By Michael Crawford, MD, Editor

SYNOPSIS: A randomized trial of a restrictive blood transfusion strategy (hemoglobin < 8 g/dL; goal 8-10 g/dL) vs. a more liberal strategy (hemoglobin < 10 g/dL; goal > 11 g/dL) in patients with acute myocardial infarction and anemia showed the restrictive strategy is noninferior to the liberal strategy for preventing the primary outcome of death, reinfarction, stroke, or emergency revascularization.

SOURCE: REALITY trial presented by Philippe G. Steg at the European Society of Cardiology Virtual Congress, Sept. 1, 2020.

Which patients with cardiac disease will benefit from blood transfusion for anemia is controversial. The authors of the REALITY trial randomized 666 patients with acute myocardial infarction (AMI) and anemia to a restrictive blood transfusion strategy (hemoglobin [Hgb] < 8 g/dL; goal Hgb of 8-10 g/dL (n = 342) or a more liberal strategy (Hgb < 10 g/dL; goal Hgb > 11 g/DL (n = 324). The strategies were maintained until hospital discharge or 30 days, whichever came first. Follow-up was for 30 days after AMI. The patient’s mean age was 77 years, and 43% were women.

Both those with and without ST elevation were included if their last ischemic symptoms were less than 48 hours before admission. An elevated troponin also was required. Anemia was defined as Hgb less than 10 g/dL but greater than 7 g/dL. Generally, less than 7 g/dL is regarded as a criterion for transfusion. Patients with cardiogenic shock, elective PCI- or CABG-associated MI, hematologic disease, transfusion in the 30 days preceding the AMI or massive bleeding compromising the patient’s prognosis were excluded. The primary composite endpoint was all-cause death, reinfarction, stroke, and emergency revascularization prompted by ischemia. Of note, 70% of patients experienced a non-ST elevation AMI; of those, 80% underwent coronary angiography. Of the coronary angiography group, 59% received a PCI and 4% underwent coronary bypass surgery.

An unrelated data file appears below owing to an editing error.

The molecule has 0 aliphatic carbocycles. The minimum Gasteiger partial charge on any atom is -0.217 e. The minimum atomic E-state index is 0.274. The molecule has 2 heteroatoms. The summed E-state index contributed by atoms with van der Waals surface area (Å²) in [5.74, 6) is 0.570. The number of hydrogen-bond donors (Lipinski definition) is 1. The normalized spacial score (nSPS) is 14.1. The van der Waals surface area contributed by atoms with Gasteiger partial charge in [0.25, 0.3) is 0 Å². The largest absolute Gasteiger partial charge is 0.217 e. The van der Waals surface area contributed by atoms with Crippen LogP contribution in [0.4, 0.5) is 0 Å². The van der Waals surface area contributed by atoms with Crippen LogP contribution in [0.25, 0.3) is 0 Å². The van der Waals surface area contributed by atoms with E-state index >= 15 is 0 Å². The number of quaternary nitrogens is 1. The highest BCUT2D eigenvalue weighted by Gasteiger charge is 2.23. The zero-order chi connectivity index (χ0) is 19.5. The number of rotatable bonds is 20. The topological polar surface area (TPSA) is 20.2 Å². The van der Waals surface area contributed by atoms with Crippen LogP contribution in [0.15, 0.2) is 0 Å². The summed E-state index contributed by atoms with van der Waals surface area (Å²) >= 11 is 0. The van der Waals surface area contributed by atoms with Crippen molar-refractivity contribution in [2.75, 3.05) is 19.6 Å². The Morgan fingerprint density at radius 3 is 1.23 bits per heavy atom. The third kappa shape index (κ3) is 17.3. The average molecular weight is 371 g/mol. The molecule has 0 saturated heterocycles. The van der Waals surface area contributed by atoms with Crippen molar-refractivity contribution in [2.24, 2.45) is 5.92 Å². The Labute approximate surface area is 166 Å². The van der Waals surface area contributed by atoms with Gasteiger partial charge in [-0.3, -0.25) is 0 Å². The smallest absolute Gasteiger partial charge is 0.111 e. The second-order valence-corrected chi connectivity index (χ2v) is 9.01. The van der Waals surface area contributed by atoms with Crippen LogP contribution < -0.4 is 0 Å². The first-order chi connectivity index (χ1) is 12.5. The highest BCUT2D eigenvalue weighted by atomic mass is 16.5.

The mean units of packed red blood cells per patient was similar for the restrictive vs. liberal strategies (2.9 vs. 2.8). The primary outcome occurred in 11% of the restrictive group and 14% of the liberal group (HR, 0.77; 95% CI, 0.50-1.18; P < 0.05 for noninferiority and P = 0.22 for superiority). All-cause mortality was 5.6% vs. 7.7%, recurrent MI was 2.1% vs. 3.1%, and emergency revascularization was 1.5% vs. 1.9% (all P = NS). Among secondary outcomes, a restrictive strategy led to lower infection rates (0% vs. 1.5%; P = 0.03) and lower acute lung injury rates (0.3% vs. 2.2%; P = 0.03). The authors concluded that a restrictive blood transfusion strategy in patients with AMI and anemia is noninferior regarding 30-day outcomes vs. a more liberal strategy.


Several previous studies in hospitalized medicine patients revealed a Hgb cutoff of 7 g/dL for blood transfusions provides the ideal equipoise regarding outcomes. Thus, many hospitals made this a policy to save money on blood transfusion costs. However, most of those studies included few (if any) patients with acute ischemic heart disease syndromes. Accordingly, there was a concern that ischemic myocardium might perform better with higher Hgb levels. After all, the myocardium cannot extract more oxygen from the blood when it is needed as many other organs can. The myocardium is solely dependent on the oxygen-carrying capacity and the volume of blood it receives. Hence, many argued transfusions should be performed at higher cutoff values (e.g., 10 g/dL). The results of small observational studies of heart failure and postoperative patients supported this hypothesis. Therefore, this randomized study from Europe is important.

The prior studies and the ischemic myocardium hypothesis must have influenced the REALITY trial investigators’ study design, since they chose a cutoff value of 8 g/dL for the restrictive group rather than 7 g/dL. The liberal group cutoff was 10 g/dL, which would be supported by some of the previous studies and is the most liberal policy recommended. The lack of superiority of the liberal strategy, the reduced blood utilization, and lower costs of the restrictive strategy make a strong argument for the restrictive policy at a Hgb cutoff of 8 g/dL in AMI patients. Whether this should be the policy for other forms of acute heart disease is unclear. The results of other observational studies of acute heart failure patients with anemia have suggested that 9 g/dL or 10 g/dL may be the ideal cutoff in such patients.

We have all seen heart failure patients markedly improve after anemia is treated, but the target Hgb level to transfuse and achieve with transfusion is poorly defined. In the REALITY trial, there was a trend toward more acute kidney injury in the restrictive group (9.7% vs. 7.1%; P = 0.24). One can imagine this could be a bigger problem in heart failure patients, especially those with ischemic cardiomyopathy. I hope the REALITY trial researchers are planning a similar study of an acute heart failure cohort.